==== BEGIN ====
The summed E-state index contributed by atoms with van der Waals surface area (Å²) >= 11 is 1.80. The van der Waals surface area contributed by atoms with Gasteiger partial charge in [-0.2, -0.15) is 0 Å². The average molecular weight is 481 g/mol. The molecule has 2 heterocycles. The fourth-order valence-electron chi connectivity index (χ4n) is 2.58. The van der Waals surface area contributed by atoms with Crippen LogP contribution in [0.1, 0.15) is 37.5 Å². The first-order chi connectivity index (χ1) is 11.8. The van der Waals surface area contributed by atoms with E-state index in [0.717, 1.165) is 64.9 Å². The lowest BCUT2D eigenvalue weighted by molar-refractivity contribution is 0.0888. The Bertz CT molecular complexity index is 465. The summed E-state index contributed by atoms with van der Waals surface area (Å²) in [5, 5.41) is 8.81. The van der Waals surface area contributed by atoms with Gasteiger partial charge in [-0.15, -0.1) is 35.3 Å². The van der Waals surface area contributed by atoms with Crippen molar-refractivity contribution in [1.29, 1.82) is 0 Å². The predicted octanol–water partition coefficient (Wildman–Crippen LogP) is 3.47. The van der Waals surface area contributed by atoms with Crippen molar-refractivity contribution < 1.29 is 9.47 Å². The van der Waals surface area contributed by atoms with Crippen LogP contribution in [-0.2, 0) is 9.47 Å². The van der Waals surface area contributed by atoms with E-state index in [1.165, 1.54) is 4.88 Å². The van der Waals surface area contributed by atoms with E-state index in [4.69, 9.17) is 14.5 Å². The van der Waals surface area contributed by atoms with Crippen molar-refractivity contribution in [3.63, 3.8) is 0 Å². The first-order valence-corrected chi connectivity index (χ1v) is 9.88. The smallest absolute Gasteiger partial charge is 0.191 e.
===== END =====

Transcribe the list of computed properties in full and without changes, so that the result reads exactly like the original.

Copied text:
The summed E-state index contributed by atoms with van der Waals surface area (Å²) >= 11 is 1.80. The van der Waals surface area contributed by atoms with Gasteiger partial charge in [-0.2, -0.15) is 0 Å². The average molecular weight is 481 g/mol. The molecule has 2 heterocycles. The fourth-order valence-electron chi connectivity index (χ4n) is 2.58. The van der Waals surface area contributed by atoms with Crippen LogP contribution in [0.1, 0.15) is 37.5 Å². The first-order chi connectivity index (χ1) is 11.8. The van der Waals surface area contributed by atoms with E-state index in [0.717, 1.165) is 64.9 Å². The lowest BCUT2D eigenvalue weighted by molar-refractivity contribution is 0.0888. The Bertz CT molecular complexity index is 465. The summed E-state index contributed by atoms with van der Waals surface area (Å²) in [5, 5.41) is 8.81. The van der Waals surface area contributed by atoms with Gasteiger partial charge in [-0.15, -0.1) is 35.3 Å². The van der Waals surface area contributed by atoms with Crippen molar-refractivity contribution in [1.29, 1.82) is 0 Å². The predicted octanol–water partition coefficient (Wildman–Crippen LogP) is 3.47. The van der Waals surface area contributed by atoms with Crippen molar-refractivity contribution < 1.29 is 9.47 Å². The van der Waals surface area contributed by atoms with Crippen LogP contribution in [-0.2, 0) is 9.47 Å². The van der Waals surface area contributed by atoms with E-state index in [1.165, 1.54) is 4.88 Å². The van der Waals surface area contributed by atoms with E-state index in [4.69, 9.17) is 14.5 Å². The van der Waals surface area contributed by atoms with Crippen molar-refractivity contribution in [3.63, 3.8) is 0 Å². The first-order valence-corrected chi connectivity index (χ1v) is 9.88. The smallest absolute Gasteiger partial charge is 0.191 e.